The Wegeles did not falsely claim a deduction, credit, or basis. They claimed that Jerry Wegele's wages were exempt from Federal taxation under section 911(a). By correcting the Wegeles' mischaracterization of income, respondent did not disallow a deduction or credit. Cf. Bokum v. Commissioner, supra (effect of respondent's recharacterizing ordinary income as long-term capital gain was to partially disallow the taxpayers' deduction for capital gains). Accordingly, the mischaracterization of income is not a claim of a deduction, credit, or basis under section 6013(e)(2)(B).
Since the mischaracterization of Jerry Wegele's wages as foreign earned income is not an item of omitted income or a claim of a deduction, credit, or basis, it is not a grossly erroneous item under section 6013(e)(2).
Such conclusion is sufficient to deny petitioner entitlement to innocent spouse relief; however, for the sake of completeness, we will discuss whether petitioner satisfied the requirements of section 6013(e)(1)(C) and (D).
As initially enacted, sec. 6013(e) applied only to omissions from income, and not to disallowed or fraudulent deductions. Congress revised sec. 6013(e) in 1984; the House report noted that the then-applicable rules were “not sufficiently broad to encompass many cases where the innocent spouse deserves relief.” H. Rept. 98-432 (Part II), at 1502 (1984). Even as liberalized, however, the definition of grossly erroneous item does not include all possible errors made on returns. The plain meaning of the statute does not support a finding that a mischaracterization of income as exempt under sec. 911 is a grossly erroneous item under sec. 6013(e)(2).
KNOWLEDGE OF THE SUBSTANTIAL UNDERSTATEMENT
To qualify as an innocent spouse, a spouse must establish that “in signing the return he or she did not know, and had no reason to know, that there was such substantial understatement * * *.” Sec. 6013(e)(1)(C). We accept petitioner's claim that she did not have actual knowledge that there was a substantial understatement of tax on the return.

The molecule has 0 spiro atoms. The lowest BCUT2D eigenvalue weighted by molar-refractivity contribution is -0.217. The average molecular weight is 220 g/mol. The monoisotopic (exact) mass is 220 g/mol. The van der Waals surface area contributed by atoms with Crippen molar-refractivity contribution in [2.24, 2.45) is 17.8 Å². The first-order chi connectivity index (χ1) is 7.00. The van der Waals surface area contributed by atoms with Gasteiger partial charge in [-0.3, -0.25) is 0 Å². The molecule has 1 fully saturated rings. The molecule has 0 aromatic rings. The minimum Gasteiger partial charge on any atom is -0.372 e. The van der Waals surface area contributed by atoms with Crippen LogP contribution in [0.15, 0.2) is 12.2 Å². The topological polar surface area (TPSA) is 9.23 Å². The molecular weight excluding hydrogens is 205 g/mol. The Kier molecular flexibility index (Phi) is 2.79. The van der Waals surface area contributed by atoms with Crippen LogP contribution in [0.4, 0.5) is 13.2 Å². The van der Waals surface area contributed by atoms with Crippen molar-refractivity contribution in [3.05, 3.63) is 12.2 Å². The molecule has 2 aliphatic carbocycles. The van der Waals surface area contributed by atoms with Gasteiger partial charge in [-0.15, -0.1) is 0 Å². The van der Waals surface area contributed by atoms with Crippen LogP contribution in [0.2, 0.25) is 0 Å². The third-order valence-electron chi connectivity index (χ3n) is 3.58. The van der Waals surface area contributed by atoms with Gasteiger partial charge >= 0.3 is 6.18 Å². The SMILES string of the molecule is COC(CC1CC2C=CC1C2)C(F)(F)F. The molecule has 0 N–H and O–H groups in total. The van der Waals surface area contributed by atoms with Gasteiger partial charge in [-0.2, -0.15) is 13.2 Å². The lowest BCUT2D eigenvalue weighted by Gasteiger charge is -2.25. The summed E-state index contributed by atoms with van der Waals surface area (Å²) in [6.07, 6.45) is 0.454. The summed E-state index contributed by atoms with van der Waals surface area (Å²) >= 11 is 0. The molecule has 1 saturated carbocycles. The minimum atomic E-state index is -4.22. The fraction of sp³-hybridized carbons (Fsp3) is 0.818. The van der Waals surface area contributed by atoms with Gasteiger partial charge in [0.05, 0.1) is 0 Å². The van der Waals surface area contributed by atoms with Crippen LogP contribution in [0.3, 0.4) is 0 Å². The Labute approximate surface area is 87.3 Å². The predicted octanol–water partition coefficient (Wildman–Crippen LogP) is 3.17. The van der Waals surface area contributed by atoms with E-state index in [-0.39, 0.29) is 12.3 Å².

For a spouse to show that he or she had no reason to know of the substantial understatement, we have held that such spouse must establish that he or she was unaware of the circumstances that gave rise to the error on the tax return. Bokum v. Commissioner, supra at 146. The United States Court of Appeals for the Ninth Circuit, the circuit where an appeal of this case would lie, has held that knowledge of the underlying transaction, by itself, does not preclude relief under section 6013(e). Price v. Commissioner, 887 F.2d 959, 963 n.9 (9th Cir. 1989), revg. a Bench Opinion of this Court. However, the Ninth Circuit has held that the more a spouse knows about a transaction, the more likely it is that such spouse will have reason to know that income was omitted or a deduction was not valid. Price v. Commissioner, supra. As the Ninth Circuit stated: